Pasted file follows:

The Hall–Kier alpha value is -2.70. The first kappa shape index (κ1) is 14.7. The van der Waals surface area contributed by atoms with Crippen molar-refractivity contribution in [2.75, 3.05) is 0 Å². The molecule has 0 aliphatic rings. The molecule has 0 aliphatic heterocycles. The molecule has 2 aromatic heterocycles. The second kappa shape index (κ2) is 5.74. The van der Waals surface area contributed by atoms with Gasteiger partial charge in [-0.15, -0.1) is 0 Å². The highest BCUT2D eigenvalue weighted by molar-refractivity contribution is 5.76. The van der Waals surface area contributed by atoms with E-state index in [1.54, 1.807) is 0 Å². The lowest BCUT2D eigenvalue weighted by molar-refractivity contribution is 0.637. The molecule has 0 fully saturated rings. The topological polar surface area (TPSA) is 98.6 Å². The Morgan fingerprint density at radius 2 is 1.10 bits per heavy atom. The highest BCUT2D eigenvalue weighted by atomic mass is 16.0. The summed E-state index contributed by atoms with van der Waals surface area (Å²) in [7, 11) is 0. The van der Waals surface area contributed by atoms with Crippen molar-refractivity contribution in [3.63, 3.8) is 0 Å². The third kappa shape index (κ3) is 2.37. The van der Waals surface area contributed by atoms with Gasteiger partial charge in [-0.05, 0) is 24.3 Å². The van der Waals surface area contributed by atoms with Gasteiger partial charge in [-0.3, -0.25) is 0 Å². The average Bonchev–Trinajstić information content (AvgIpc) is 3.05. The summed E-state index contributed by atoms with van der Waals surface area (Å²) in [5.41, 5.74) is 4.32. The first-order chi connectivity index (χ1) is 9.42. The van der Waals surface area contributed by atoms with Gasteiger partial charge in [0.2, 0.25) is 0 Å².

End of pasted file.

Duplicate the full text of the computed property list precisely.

The Hall–Kier alpha value is -2.70. The first kappa shape index (κ1) is 14.7. The van der Waals surface area contributed by atoms with Crippen molar-refractivity contribution in [2.75, 3.05) is 0 Å². The molecule has 0 aliphatic rings. The molecule has 0 aliphatic heterocycles. The molecule has 2 aromatic heterocycles. The second kappa shape index (κ2) is 5.74. The van der Waals surface area contributed by atoms with Gasteiger partial charge in [-0.15, -0.1) is 0 Å². The highest BCUT2D eigenvalue weighted by molar-refractivity contribution is 5.76. The van der Waals surface area contributed by atoms with E-state index in [1.54, 1.807) is 0 Å². The lowest BCUT2D eigenvalue weighted by molar-refractivity contribution is 0.637. The molecule has 0 fully saturated rings. The topological polar surface area (TPSA) is 98.6 Å². The Morgan fingerprint density at radius 2 is 1.10 bits per heavy atom. The highest BCUT2D eigenvalue weighted by atomic mass is 16.0. The summed E-state index contributed by atoms with van der Waals surface area (Å²) in [7, 11) is 0. The van der Waals surface area contributed by atoms with Crippen molar-refractivity contribution in [3.63, 3.8) is 0 Å². The third kappa shape index (κ3) is 2.37. The van der Waals surface area contributed by atoms with Gasteiger partial charge in [-0.05, 0) is 24.3 Å². The van der Waals surface area contributed by atoms with Gasteiger partial charge in [-0.3, -0.25) is 0 Å². The average Bonchev–Trinajstić information content (AvgIpc) is 3.05. The summed E-state index contributed by atoms with van der Waals surface area (Å²) in [5.41, 5.74) is 4.32. The first-order chi connectivity index (χ1) is 9.42. The van der Waals surface area contributed by atoms with Gasteiger partial charge in [0.2, 0.25) is 0 Å².